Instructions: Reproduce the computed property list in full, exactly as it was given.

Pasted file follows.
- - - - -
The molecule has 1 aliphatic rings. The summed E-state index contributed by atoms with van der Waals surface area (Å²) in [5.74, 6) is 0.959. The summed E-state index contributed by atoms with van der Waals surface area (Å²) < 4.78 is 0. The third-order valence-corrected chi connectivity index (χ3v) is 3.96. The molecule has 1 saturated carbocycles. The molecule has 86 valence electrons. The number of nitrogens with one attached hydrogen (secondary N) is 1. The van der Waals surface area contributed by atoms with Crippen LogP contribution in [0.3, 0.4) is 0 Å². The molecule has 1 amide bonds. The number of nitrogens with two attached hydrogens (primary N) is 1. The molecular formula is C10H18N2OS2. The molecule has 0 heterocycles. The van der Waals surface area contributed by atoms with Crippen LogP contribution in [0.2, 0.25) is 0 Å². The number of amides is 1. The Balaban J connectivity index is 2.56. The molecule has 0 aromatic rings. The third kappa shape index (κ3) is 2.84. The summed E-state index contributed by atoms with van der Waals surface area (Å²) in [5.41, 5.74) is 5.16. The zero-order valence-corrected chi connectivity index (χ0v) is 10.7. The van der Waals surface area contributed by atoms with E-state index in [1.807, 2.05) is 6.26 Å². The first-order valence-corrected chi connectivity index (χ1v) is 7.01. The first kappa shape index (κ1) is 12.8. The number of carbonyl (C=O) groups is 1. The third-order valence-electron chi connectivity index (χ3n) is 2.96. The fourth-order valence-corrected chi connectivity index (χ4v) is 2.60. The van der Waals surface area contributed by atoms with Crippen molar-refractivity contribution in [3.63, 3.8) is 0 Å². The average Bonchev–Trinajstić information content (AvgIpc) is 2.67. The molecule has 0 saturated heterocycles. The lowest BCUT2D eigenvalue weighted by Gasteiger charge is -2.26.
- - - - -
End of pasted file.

The molecule has 1 aliphatic rings. The summed E-state index contributed by atoms with van der Waals surface area (Å²) in [5.74, 6) is 0.959. The summed E-state index contributed by atoms with van der Waals surface area (Å²) < 4.78 is 0. The third-order valence-corrected chi connectivity index (χ3v) is 3.96. The molecule has 1 saturated carbocycles. The molecule has 86 valence electrons. The number of nitrogens with one attached hydrogen (secondary N) is 1. The van der Waals surface area contributed by atoms with Crippen LogP contribution in [0.3, 0.4) is 0 Å². The molecule has 1 amide bonds. The number of nitrogens with two attached hydrogens (primary N) is 1. The molecular formula is C10H18N2OS2. The molecule has 0 heterocycles. The van der Waals surface area contributed by atoms with Crippen LogP contribution in [0.2, 0.25) is 0 Å². The number of amides is 1. The Balaban J connectivity index is 2.56. The molecule has 0 aromatic rings. The third kappa shape index (κ3) is 2.84. The summed E-state index contributed by atoms with van der Waals surface area (Å²) in [5.41, 5.74) is 5.16. The zero-order valence-corrected chi connectivity index (χ0v) is 10.7. The van der Waals surface area contributed by atoms with E-state index in [1.807, 2.05) is 6.26 Å². The first-order valence-corrected chi connectivity index (χ1v) is 7.01. The first kappa shape index (κ1) is 12.8. The number of carbonyl (C=O) groups is 1. The third-order valence-electron chi connectivity index (χ3n) is 2.96. The fourth-order valence-corrected chi connectivity index (χ4v) is 2.60. The van der Waals surface area contributed by atoms with Crippen molar-refractivity contribution in [3.63, 3.8) is 0 Å². The average Bonchev–Trinajstić information content (AvgIpc) is 2.67. The molecule has 0 saturated heterocycles. The lowest BCUT2D eigenvalue weighted by Gasteiger charge is -2.26.